LAWRENCE — Only two teams last year held the unfortunate honor of sporting a worse turnover margin than Kansas.

Two games into this new season, no one in the country can claim a better turnover margin than the Jayhawks.

KU has made the nation’s biggest turnaround in arguably the sport’s most important statistic, sitting at an FBS-leading plus-six turnover margin through two nonconference contests. The Jayhawks (1-1) have recorded seven takeaways — four interceptions and three fumble recoveries — against only one lost fumble, a jarring improvement from the minus-17 turnover margin that last season ranked 127th — the third-worst mark nationally.

“We’re only going to be as good as our next, but the turnover margin is critical,” KU coach David Beaty said Tuesday. “At this time last year, you know, we simply weren’t in this position.”

Addressing last year’s turnover woes became a “huge emphasis,” Beaty said, as soon as the coaching staff left the field following last season’s finale against Oklahoma State. And while the team this season is working on only a two-game sample size, the fourth-year coach believes he’s seen enough on both offense and defense to believe the principles stressed in the offseason are paying off.

“Some of the things that we focused on that we’ve implemented, it’s good to see the development starting to work, and it’s starting to become contagious with those players,” Beaty said. “We’re still working on trying to be a smarter team. We still have a long way to go there. That’s not just the players — that’s the coaches as well.”

Some of the statistics behind the turnaround are staggering.

The KU defense created just nine turnovers in 2017 with only four coming off interceptions. In Saturday’s 31-7 victory at Central Michigan, the Jayhawks matched that number of picks in one afternoon, with senior cornerback Shak Taylor icing the victory and the Jayhawks’ first road victory since 2009 on a fourth-quarter pick-six.

One of Saturday’s interceptors, senior linebacker Joe Dineen, said a lot of film study and route recognition went into KU’s successful showing against the Chippewas. A little luck also plays a role in the process, though Dineen wasn’t certain chance is a bigger factor than skill and scheme.

“It’s probably 50-50, honestly,” Dineen said. “The quarterback has got to put one up there for you to grab, but then you have to be in the right spot. It’s a little bit of both.”

KU quarterback Peyton Bender hasn’t given opposing defenders that same luxury.

One season after throwing 10 of the team’s 17 interceptions, Bender hasn’t tossed a pick through 61 pass attempts and hasn’t really come close to doing so. The senior couldn’t identify any specific change that has led to his increased ball security outside of simply seeing the payoff to long offseason film sessions among the quarterbacks.

“I think that’s definitely translated into the season, just understanding what the defense is trying to do, who’s the extra run fitter, how does that affect the passing game,” Bender said. “We’ve just emphasized taking the easy throw, trying to find where the hole in the defense is and just taking advantage of that area.”

A more reserved approach from offensive coordinator Doug Meacham has paid off, too.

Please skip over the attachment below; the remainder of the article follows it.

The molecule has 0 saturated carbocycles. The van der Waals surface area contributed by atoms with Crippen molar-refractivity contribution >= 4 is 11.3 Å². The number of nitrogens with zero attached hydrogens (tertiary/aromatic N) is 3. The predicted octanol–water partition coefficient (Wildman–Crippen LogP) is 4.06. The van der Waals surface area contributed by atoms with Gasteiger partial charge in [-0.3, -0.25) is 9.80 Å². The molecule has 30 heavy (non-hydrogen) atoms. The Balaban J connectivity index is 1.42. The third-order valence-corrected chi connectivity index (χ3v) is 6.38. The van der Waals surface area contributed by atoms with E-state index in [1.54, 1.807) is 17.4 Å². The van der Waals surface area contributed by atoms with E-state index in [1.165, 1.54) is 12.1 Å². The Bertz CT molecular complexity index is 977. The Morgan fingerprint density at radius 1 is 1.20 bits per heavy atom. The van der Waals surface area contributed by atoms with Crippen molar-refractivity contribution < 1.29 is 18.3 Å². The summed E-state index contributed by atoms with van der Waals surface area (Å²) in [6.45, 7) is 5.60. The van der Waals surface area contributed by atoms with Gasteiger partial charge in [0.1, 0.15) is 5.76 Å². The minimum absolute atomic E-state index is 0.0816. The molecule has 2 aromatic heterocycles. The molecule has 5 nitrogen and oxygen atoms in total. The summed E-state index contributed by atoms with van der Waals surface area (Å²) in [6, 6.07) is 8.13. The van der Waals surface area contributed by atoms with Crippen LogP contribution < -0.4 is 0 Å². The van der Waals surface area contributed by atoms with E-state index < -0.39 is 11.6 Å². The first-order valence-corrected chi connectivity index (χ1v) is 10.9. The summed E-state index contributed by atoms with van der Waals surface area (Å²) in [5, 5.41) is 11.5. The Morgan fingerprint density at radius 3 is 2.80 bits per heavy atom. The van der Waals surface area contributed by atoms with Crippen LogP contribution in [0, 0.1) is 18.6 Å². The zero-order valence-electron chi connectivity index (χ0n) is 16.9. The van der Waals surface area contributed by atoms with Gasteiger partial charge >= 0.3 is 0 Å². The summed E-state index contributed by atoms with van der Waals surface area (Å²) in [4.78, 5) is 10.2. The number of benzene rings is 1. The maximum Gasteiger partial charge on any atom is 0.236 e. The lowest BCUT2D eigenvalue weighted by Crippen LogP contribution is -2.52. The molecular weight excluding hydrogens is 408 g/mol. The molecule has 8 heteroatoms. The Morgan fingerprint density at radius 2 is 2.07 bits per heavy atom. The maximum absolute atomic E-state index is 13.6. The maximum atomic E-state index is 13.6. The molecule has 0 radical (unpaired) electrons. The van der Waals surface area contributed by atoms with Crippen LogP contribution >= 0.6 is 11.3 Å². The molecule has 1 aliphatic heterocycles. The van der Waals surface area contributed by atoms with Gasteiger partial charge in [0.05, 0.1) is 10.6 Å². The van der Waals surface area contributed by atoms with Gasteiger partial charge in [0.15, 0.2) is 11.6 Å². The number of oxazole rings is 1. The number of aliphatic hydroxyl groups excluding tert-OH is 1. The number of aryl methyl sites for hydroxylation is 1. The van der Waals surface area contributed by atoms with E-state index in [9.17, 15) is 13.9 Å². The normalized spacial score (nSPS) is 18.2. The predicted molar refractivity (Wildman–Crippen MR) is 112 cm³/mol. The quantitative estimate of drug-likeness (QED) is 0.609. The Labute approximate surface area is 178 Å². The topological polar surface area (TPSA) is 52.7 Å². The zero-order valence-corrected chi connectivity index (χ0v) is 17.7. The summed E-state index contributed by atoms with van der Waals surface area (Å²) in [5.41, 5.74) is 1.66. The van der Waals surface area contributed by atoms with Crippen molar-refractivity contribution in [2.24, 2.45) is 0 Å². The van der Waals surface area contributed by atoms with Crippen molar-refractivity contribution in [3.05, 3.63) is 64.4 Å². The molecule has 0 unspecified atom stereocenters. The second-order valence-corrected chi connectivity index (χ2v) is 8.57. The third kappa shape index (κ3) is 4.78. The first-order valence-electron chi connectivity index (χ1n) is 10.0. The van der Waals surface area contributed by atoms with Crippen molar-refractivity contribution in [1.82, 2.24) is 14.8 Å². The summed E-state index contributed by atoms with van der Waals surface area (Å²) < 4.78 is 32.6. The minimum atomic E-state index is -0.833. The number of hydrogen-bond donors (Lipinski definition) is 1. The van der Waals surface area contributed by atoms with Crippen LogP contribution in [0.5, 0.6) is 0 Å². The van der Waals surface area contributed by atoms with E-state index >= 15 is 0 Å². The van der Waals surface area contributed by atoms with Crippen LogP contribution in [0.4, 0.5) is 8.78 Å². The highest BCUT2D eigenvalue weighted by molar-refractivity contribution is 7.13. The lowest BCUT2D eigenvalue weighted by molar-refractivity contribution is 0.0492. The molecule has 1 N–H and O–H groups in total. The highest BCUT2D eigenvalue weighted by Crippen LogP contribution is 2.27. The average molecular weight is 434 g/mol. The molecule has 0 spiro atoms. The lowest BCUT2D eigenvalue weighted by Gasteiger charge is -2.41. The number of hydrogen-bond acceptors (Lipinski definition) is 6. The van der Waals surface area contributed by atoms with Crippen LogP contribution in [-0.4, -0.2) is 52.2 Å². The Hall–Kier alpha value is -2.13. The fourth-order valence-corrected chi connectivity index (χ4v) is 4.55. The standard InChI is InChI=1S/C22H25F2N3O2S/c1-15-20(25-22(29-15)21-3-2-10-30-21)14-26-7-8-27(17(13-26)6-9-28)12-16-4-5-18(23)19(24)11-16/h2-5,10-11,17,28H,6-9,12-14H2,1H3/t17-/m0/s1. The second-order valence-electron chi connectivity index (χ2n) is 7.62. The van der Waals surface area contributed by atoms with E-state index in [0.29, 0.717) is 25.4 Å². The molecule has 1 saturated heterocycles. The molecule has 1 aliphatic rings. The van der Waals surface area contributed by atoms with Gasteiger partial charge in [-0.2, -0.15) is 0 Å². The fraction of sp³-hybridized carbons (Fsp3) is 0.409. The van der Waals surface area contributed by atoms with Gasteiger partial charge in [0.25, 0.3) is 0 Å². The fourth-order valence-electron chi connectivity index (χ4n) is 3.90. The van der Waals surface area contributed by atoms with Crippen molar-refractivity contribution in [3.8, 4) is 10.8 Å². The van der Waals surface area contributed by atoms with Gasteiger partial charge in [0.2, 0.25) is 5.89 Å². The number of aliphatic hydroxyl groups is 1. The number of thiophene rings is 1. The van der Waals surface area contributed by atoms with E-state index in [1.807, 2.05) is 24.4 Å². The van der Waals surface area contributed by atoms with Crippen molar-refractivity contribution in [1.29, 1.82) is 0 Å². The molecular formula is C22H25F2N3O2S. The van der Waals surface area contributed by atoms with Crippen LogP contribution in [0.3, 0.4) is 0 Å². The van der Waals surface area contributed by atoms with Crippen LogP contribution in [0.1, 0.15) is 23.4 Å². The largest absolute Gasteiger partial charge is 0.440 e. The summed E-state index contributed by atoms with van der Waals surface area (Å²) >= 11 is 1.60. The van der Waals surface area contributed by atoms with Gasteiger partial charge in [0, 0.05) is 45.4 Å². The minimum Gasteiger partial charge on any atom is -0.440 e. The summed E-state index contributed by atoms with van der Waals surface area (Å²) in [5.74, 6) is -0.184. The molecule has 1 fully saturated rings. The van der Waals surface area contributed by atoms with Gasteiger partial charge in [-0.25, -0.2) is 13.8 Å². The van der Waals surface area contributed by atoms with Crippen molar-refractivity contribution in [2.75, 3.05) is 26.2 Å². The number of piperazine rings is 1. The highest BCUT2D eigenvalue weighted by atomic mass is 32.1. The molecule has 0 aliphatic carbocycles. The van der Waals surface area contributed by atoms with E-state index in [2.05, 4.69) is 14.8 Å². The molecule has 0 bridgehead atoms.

“We were a little bit more conservative on the play-calling aspect of the game Saturday, didn’t take too many shots down the field, which helped,” Bender said. “... We’re going to continue to keep the ball safe and keep the turnover margin on our side.”

Beaty said some of Bender’s best plays against Central Michigan were the ones he didn’t make. Bender finished 17 for 26 for 130 yards and a touchdown in the victory — not the sexiest stat line, of course, but a reflection of a performance that saw the quarterback chuck the ball out of bounds when nothing developed and throw passes only receivers could haul in.

“That's real growth for him, because he's a guy, he can keep it alive, keeps his eyes down the field better than anybody I've ever had,” Beaty said. “But sometimes it can be counterproductive.

“It's always going to start right there at the top with Doug and him emphasizing the right things, managing the game, not putting the ball in jeopardy and knowing that you can play this game and do a lot of damage to your opponent by putting the ball in play and not necessarily always trying to make it look like a big play all the time.”

Defensive coordinator Clint Bowen also deserves credit, Beaty said, for making his defenders obsessed with securing takeaways at practices.

“There's guys ripping and roaring at that ball all day every day,” Beaty said. “When there's a dropped ball, we're scooping it like it's a fumble. We want to make sure we're getting used to doing that. So that's been good. It's very deliberate in that regard."

Taylor's pick-six — the 6-footer stayed underneath the corner route but was still able to play underneath the throw and rally to the play — was an embodiment of the defense's growth, Beaty said.

“He did exactly what he was coached to do," Beaty said, "and it paid off.”

In addition to his first career interception, Dineen left Mount Pleasant, Mich., with a game-high 14 tackles and a performance good enough to earn the Big 12’s defensive player of the week award Monday. He didn’t leave with a pick-six of his own, though — the Lawrence native tumbled after securing the takeaway.

“I was really excited I caught it, and then I fell,” Dineen said. “So hopefully I can grab another one and try and go score, but I hopefully won’t lose my footing on the next one I catch.”

If Jayhawks keep up the breakneck pace on takeaways they displayed Saturday, Dineen might just find himself with a second shot at paydirt.